Monday, August 5, 2013

Careful What You Ask For, Part 2

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Two weeks ago, in Careful What You Ask For, I continued writing about the process I used to create my association's values statement, despite some misgivings about the value of values statements I've previously shared and still hold.

I've been commenting on the responses I received to an anonymous survey I asked my staff to complete on the values our organization currently holds, whether or not they are worth keeping, and which new values should be added.

Last time I talked about the juxtaposition that emerged between a high level of commitment to exceeding the service expectations of members and the fact that not everyone was comfortable with experimentation and risk-taking, especially when those actions were perceived as putting the high member service commitment at risk. This time I want to talk about a second juxtaposition that I saw emerging from the survey responses.

Among the broad themes I identified were:

3. There is a desire for mutual respect and open communication.

It was difficult for me to tell from the survey responses if this was isolated to a few relationships or if it was pervasive throughout the organization, but it was clear that not everyone on staff was receiving the respect they believed they were entitled to, and that a forum for airing those grievances was thought to be be missing. This was a little jarring for me, as I took conscious pains to treat people with respect and for having an open door policy within the office. There had been times when personal conflicts between staff members had been brought to my attention, and I had worked hard to understand and resolve the differences--first as the active mediator, and then, increasingly, as the convener of the necessary dialogue among the people affected. The survey responses made me think that my actions had done little more than skim the cream off the top of the problem, and that unresolved issues continued to bubble away beneath the surface.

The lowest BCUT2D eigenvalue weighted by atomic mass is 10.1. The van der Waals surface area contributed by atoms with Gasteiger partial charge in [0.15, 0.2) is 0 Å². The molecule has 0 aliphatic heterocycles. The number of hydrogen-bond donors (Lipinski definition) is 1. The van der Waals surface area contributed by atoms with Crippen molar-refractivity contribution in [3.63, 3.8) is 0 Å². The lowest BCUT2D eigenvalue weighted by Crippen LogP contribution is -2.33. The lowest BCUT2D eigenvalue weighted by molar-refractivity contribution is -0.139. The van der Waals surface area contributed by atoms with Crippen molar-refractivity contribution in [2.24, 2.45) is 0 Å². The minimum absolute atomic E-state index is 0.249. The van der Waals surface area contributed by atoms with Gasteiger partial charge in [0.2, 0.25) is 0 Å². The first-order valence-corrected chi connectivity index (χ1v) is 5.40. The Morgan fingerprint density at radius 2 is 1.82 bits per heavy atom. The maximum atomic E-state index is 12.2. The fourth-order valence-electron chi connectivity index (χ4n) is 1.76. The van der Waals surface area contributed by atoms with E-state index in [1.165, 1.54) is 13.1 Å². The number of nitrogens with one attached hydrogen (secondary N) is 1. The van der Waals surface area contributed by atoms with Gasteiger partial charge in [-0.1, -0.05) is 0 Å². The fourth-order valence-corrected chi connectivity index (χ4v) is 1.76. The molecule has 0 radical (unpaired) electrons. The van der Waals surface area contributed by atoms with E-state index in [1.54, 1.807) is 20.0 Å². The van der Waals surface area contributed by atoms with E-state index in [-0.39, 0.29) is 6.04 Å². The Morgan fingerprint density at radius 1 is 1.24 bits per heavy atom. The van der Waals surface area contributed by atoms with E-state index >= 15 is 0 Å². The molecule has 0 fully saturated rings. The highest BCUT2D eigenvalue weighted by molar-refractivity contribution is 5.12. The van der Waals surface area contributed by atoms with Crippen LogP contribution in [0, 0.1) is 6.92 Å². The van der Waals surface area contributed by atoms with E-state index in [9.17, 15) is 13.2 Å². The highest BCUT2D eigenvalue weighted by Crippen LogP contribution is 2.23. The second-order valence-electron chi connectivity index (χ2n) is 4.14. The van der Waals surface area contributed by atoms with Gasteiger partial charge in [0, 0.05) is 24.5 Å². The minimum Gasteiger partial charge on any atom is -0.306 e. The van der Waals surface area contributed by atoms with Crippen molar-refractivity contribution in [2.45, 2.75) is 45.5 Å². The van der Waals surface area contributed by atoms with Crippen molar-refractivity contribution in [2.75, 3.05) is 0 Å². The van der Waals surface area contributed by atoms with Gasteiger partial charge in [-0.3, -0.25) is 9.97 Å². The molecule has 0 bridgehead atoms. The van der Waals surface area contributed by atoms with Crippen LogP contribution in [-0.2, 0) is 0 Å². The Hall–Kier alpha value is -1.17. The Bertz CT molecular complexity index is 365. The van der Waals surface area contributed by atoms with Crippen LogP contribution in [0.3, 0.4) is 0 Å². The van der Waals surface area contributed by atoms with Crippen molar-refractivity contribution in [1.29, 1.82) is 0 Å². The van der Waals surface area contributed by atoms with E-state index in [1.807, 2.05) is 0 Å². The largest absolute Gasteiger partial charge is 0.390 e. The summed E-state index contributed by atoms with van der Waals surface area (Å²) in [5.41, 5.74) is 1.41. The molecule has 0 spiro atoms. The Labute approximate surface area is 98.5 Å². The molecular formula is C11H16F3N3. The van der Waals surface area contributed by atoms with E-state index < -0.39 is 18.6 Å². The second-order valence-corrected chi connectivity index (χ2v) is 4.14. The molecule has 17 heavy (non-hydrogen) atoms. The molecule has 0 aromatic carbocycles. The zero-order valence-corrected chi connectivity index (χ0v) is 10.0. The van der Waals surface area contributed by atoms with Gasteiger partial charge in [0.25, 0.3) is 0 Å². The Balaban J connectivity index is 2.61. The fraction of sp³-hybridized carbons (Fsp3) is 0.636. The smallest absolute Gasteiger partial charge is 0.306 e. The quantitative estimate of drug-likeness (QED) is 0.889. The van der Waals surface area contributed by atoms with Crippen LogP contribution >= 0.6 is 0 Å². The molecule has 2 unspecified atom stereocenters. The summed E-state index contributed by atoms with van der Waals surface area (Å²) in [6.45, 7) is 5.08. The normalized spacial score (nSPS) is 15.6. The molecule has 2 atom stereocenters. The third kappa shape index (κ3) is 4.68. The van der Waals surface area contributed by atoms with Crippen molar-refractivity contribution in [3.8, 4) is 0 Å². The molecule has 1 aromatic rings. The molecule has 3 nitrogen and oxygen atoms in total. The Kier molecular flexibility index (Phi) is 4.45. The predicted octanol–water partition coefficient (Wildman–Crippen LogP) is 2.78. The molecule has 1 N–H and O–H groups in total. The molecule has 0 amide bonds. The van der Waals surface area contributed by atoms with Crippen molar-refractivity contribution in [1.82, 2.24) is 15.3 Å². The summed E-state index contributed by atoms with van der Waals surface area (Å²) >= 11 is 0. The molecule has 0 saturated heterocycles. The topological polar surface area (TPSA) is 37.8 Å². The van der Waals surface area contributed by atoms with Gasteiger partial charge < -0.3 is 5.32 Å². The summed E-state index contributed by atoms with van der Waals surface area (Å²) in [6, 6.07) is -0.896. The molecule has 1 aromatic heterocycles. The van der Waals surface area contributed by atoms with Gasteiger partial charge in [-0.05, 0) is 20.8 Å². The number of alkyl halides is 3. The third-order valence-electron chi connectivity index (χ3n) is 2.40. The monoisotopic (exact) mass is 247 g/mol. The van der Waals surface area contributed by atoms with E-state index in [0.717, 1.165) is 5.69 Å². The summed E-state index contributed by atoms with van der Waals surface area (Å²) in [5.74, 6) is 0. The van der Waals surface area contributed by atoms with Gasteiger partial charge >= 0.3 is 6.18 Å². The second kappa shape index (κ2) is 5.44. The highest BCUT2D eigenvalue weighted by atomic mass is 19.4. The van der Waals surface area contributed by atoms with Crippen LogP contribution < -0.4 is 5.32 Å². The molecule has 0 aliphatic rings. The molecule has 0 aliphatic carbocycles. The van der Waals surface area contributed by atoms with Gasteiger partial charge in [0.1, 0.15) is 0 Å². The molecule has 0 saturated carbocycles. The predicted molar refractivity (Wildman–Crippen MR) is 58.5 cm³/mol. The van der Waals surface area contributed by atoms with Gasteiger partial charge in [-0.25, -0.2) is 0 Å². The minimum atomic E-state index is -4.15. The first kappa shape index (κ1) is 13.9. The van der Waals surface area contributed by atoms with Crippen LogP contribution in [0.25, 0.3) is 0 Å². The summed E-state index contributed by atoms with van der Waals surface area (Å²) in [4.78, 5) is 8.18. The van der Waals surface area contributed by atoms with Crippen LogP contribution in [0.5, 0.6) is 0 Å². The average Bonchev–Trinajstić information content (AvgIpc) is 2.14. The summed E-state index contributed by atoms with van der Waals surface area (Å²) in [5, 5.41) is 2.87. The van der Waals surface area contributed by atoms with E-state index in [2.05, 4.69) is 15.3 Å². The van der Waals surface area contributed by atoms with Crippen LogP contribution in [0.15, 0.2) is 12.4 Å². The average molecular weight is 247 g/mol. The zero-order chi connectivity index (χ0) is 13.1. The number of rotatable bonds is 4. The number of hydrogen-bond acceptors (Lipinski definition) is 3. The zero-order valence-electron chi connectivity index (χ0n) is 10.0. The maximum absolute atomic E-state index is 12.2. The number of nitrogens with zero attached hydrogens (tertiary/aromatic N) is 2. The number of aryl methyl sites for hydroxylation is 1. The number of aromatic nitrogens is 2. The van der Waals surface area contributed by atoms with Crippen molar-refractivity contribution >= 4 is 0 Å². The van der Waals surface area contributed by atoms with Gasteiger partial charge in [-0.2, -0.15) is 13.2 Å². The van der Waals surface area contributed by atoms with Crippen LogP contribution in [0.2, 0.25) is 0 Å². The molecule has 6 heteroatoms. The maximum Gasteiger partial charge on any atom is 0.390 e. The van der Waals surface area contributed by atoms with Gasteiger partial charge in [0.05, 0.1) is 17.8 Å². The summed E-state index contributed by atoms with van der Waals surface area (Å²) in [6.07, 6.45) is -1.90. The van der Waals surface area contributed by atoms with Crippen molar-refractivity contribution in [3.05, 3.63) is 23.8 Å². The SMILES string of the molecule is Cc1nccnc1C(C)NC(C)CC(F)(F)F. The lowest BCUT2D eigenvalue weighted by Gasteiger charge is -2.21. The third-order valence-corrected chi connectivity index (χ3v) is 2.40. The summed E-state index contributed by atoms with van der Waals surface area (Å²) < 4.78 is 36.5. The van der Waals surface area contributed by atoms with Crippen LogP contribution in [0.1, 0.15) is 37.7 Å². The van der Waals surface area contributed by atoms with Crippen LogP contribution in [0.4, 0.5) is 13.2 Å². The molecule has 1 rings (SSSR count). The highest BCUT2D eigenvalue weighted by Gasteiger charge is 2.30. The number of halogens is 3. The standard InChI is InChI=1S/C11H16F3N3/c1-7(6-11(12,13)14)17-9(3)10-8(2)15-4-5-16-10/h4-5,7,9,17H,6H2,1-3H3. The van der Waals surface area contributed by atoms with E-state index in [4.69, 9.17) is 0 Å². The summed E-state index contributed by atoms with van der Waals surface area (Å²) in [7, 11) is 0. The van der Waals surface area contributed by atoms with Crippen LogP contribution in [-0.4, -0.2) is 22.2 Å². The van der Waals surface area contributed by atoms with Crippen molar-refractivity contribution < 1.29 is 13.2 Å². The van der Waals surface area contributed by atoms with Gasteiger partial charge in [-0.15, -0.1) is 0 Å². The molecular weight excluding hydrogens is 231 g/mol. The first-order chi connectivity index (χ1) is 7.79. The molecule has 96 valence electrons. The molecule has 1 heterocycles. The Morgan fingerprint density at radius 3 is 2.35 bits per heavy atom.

4. There is some frustration with a culture that seems to reward isolation and quiet over interaction and fun.

This one was more obvious to me. In my experience, there is always so much to do in running an association, and those staff members who are good at buckling down and getting volumes of work done are often the rising stars in any organization. My own career had been built on just such a foundation, and if people wanted to accuse me of bringing that expectation into my current association, I had nothing else to say but, "Guilty as charged."

What I saw in both of these themes was the importance of my role in the process, of understanding that as the CEO, the organization was going to follow my lead--for good or for bad. People who had become accustomed to more dialogue, and more opportunities to interaction and fun, were suffering in the environment I had unknowingly created.

But at the same time, culture is a two-way street. I was ready to take responsibility for my part, but what was keeping these people from speaking up, from interacting in the way they desired, for having more fun in the day-to-day struggle to meet our organizational objectives?

This juxtaposition, between my leadership style, and the responsibilities that we all shared for creating the culture we all wanted, was something I was determined to explore when it came time to start drafting our actual values statement.

Stay tuned. I'll continue this story in future posts. Up next: How I prepared for the in-person discussion that created the draft values statement.

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This post was written by Eric Lanke, an association executive, blogger and author. For more information, visit, follow him on Twitter @ericlanke or contact him at

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